The sky looked grey, just the odd patch of blue, breaking through the thick cloud swirling around outside. It was a typical British summers day and I was up bright an early; today I was going to the beach with Nan, Grandad and Aunty Pam; Littlehampton by the sea. Mum was preparing lunch to take with me, putting it neatly into a brightly coloured holdall, along with some bathing trunks and my china giraffe. I used to carry the Wade Whimsie around everywhere, buying a different figurine, every time I went to the Post Office on Highlands Road. I was a collector even then and always felt secure when I had things around me. Finally Mum packed a packed of Discos, some orange cordial and a towel in the bag; zipping it tightly, placing it over my shoulder; it was nearly as big as me, slipping off my arm, hitting the floor. Rather perturbed, I grabbed the handle tightly, dragging the offending item into the hall, throwing it awkwardly by the front door; breathing heavily, I fell forwards onto the top of the bag, my head narrowly missing the floor. Angry, frustrated, I kicked it with my foot; it wasn’t going to get the better of me!
I sat patiently waiting half way up the stairs, swinging my legs back and forth, banging the step below with my heal. A shadow appeared in the glass of the front door, impatiently I ran back down, slipping down the final few rungs; the figure passed by. A shrug of the shoulder, I turned away and walked back in the kitchen, sitting miserably at the kitchen table. Suddenly there was a knock at the door; my head immediately perked up, a large smile across my face. I jumped up from the chair and ran forth, followed by Mum, greeting Nan at the door. ‘Come on, come on, hurry up, lets go!’ she said, standing there with her perfectly coiffured hair, kept precisely in place with a purple silk scarf, tied around her neck. She tightly grasped my hand and we headed to Grandads car!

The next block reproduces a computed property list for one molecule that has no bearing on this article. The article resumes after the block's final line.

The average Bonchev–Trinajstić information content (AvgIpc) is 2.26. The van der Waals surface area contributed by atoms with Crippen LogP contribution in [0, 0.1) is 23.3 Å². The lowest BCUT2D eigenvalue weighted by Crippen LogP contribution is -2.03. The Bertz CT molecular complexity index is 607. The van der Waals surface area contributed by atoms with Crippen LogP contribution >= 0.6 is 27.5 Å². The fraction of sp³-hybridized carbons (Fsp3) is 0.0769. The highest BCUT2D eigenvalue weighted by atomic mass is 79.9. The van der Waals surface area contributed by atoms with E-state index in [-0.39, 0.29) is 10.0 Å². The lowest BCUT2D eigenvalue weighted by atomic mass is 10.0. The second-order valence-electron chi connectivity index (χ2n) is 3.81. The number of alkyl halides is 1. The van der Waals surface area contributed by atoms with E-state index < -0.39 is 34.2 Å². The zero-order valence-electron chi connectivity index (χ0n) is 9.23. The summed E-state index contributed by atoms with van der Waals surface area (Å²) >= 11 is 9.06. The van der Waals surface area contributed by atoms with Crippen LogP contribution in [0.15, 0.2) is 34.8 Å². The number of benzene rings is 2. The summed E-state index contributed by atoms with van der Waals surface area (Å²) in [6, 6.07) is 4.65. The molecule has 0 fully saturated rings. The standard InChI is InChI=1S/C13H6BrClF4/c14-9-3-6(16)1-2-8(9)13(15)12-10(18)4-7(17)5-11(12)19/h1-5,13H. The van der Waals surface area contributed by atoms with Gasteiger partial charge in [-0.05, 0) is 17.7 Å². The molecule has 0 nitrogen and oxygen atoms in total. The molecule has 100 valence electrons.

I sat in the back of the brown Cortina with Aunty Pam, laughing all the way to the beach: Pam tickling me, playing ‘Eye Spy’ and naming the colour of the cars on the road. Half way there the sun finally came out, streaming through the windows; sunglasses on we finally reached the shore.
There were four folded up deckchairs in the boot of the car; Grandad took two, Nan and Pam two more. Grabbing a blanket and a small plastic carrier bag; we set off walking to the water front, finding our spot, in front of the jetty. Nan helped me change into my bathers, put sun cream on my face and shoulders and took a Marathon from her bag; half for me, half for her. Covered in chocolate, head to toe, she walked me down to the sea, splashing water on a hankie, wiping me clean; carrying me back to the safety of the beach.
The sun rose high in the sky, reflecting majestically off the waves licking the coastline. I knelt building a sandcastle, bucket and spade in hand, unwilling to venture into the sea. Nan sat on her orange and yellow chair reading a book; Grandad, earnestly flicking through a newspaper; Aunty Pam on her way back from the Winkle Store on the promenade, a cup of crustaceans for all; swimming in vinegar, the smell of the sea. After a second trip for some ice cream and beer for Grandad, we sat looking out towards the pier; waving at the fisherman hanging over the railings, throwing bread to the seagulls, dive bombing the shore.
As the sun dipped below the horizon and the summer breeze turned cold, wrapped in Nan’s cardigan, I fell asleep, eyes slowly closing, flickering; a deep red sunset in full view. I could hear the voices of children, running along the sand, a speedboat pass quickly by and Pam singing sea shanties in the background, as I happily drifted away, warm and cosy at the end of the day!
47 year old Author, Columnist and Blogger.